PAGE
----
Several candidates for Mayor of New York City have recently traveled to Cincinnati to visit the city's "community learning centers," an alternative schooling model that deemphasizes testing and values school as more than just a place to learn. According to The New York Times, these schools have had moderate success in helping Cincinnati students raise their standards, although the district still lags well behind the rest of the state:
"Despite its relatively small size, Cincinnati, with roughly 30,000 students, has become a lodestar for big-city school systems across the country. Superintendents and union leaders looking for an alternative to a high-stakes, data-driven movement in education have showered the community schools model with praise, noting that it has expanded access to health care and social services, tackling problems thought to be causes of academic failure.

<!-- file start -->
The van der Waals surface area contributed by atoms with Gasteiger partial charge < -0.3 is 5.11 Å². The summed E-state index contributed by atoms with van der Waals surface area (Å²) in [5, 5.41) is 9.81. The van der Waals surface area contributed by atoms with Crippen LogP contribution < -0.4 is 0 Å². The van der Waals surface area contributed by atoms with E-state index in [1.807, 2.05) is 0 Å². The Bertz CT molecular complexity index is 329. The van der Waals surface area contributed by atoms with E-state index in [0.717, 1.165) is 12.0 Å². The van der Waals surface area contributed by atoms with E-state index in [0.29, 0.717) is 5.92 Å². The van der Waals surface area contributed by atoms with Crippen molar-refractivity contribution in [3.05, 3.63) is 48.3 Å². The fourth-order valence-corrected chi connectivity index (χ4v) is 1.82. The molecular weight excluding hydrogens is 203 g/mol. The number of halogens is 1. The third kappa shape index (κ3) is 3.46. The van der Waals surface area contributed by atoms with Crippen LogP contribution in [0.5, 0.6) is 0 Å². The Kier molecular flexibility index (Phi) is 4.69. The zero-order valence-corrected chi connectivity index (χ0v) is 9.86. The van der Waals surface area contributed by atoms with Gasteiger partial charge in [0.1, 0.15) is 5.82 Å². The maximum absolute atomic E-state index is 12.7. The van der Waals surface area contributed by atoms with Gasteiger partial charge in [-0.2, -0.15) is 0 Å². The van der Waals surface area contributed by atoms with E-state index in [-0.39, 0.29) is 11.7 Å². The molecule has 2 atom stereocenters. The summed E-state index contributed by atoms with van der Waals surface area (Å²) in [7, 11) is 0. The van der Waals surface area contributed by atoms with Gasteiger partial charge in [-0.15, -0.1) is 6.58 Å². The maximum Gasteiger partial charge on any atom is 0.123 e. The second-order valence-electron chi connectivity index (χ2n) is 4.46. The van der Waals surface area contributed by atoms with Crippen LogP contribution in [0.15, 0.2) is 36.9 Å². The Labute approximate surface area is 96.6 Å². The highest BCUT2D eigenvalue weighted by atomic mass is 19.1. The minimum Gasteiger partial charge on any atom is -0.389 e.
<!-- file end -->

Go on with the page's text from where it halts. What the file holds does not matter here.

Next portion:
"As a whole, after years of poor performance and an exodus of middle-class families to the suburbs, Cincinnati has made some of the greatest gains in test scores in Ohio in recent years, even though it lags behind state averages. School officials here credit the city's embrace of the community-schools model, which is now fully in place in 34 of 55 schools in the system."